Guest Editorial Week of 9/30/19

James King

Some advice for managing your firearms collection
I recently met with a firearms expert and federally licensed firearms dealer and asked him a simple question: “What would be the best way to settle an estate that had a firearms collection”. He mentioned a few ideas that I had not previously considered.
Here is what he told me:
First buy a thin, loose-leaf, three-ring binder. Next, get some transparent document protectors to place into the binder.”
Make a page for each firearm. On it, place the name of the weapon, and anything that makes it unique or more highly valued, and the serial number. You can also make an index for all the weapons. Mount a photograph of the firearm on the page in the transparent document protector in the binder. This will serve both as a locator for the firearm (you would not believe how many estate executors or people who are not familiar with firearms don’t know the difference between a revolver and a pistol) and also as proof that the firearm existed in good condition if you ever need to file an insurance claim. Also, if it is stolen in the future, it will help the police note its serial number and specifics.”
Finally, get some 3 by 5-inch file cards and place the date obtained, the price you paid for the gun, the serial number, and anything that makes it unique or more highly valued. Also, if you want to designate a future recipient for a weapon as a part of an estate, place that information on the card, i.e. ‘Give this to nephew Timmy. He always wanted it’. That will avoid hard feelings or confusion among heirs should an inheritance be an issue.
To set a price for the totality of the collection, Photostat or copy the individual pages (not the index cards that contain the price you paid for the weapon as that is your information that should not be shared widely) and give the copies to several firearms dealers and ask for an estimate of the worth of the collection.
While most firearms dealers are honest, a dishonest dealer could give a “low-ball” figure for the collection and offer to “take them off your hands” for a price well below their actual value. By going to several dealers, you can recognize and disregard any low-ball estimates. Also, some dealers might not recognize a unique firearm that has a higher-than-normal resale price, due to limited production or unique markings. When you get the estimates back from the dealers, you can see if they all had similar estimates. This might tip you off that some guns are “diamonds in the rough.”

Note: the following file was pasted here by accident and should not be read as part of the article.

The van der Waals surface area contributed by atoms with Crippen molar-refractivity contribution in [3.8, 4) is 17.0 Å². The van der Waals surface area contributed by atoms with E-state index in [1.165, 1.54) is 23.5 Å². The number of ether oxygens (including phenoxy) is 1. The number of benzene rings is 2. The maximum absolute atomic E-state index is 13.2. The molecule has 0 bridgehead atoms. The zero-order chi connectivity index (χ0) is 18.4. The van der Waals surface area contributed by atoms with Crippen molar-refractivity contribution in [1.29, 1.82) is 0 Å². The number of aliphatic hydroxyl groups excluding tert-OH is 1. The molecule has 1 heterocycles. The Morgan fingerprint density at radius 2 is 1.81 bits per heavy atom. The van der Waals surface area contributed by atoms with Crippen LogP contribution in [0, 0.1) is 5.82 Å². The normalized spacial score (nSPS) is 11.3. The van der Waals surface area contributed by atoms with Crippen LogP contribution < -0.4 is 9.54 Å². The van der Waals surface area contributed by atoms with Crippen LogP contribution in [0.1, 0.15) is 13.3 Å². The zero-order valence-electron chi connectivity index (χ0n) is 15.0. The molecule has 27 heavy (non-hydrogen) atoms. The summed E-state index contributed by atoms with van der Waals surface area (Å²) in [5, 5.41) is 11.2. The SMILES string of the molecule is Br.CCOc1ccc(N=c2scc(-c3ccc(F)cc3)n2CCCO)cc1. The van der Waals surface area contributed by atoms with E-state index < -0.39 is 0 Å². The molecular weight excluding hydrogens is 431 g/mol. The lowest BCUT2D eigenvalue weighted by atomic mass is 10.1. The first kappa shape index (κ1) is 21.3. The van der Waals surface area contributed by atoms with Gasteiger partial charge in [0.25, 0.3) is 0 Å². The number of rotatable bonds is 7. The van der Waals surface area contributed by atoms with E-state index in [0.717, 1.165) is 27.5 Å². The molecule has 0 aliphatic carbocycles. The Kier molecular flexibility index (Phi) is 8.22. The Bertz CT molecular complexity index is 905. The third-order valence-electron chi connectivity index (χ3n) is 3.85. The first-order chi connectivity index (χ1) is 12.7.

In addition to the information the gun dealer gave me, who can be reached at, there is something else you can do. If you decide to sell a gun to someone, take note of that buyer’s identifying data (name, address, identifying data, i.e. driver’s license information, etc.), and obtain a dated, informal bill of sale for the weapon. Place this information into the transparent document protector and place it at the back of the binder.
Should your former weapon ever be used in a crime, you will have documentation that you no longer are responsible for it. That information can act as a “get out of jail card” and be well worth your while. Finally, some dealers will sell guns on consignment, many will not as the paperwork can be cumbersome.

Before retiring, James King spent around 30 years as a criminal investigator / special agent with the United States government. He is currently an officer with the Toledo Chapter (Ohio X) of the Blue Knight International Law Enforcement Motor Cycle Club and a member of the Association of Customs and Homeland Security Investigations Special Agents. He lives in Martin, O.


The Press

The Press
1550 Woodville Road
Millbury, OH 43447

(419) 836-2221

Email Us

Facebook Twitter

Ohio News Media Association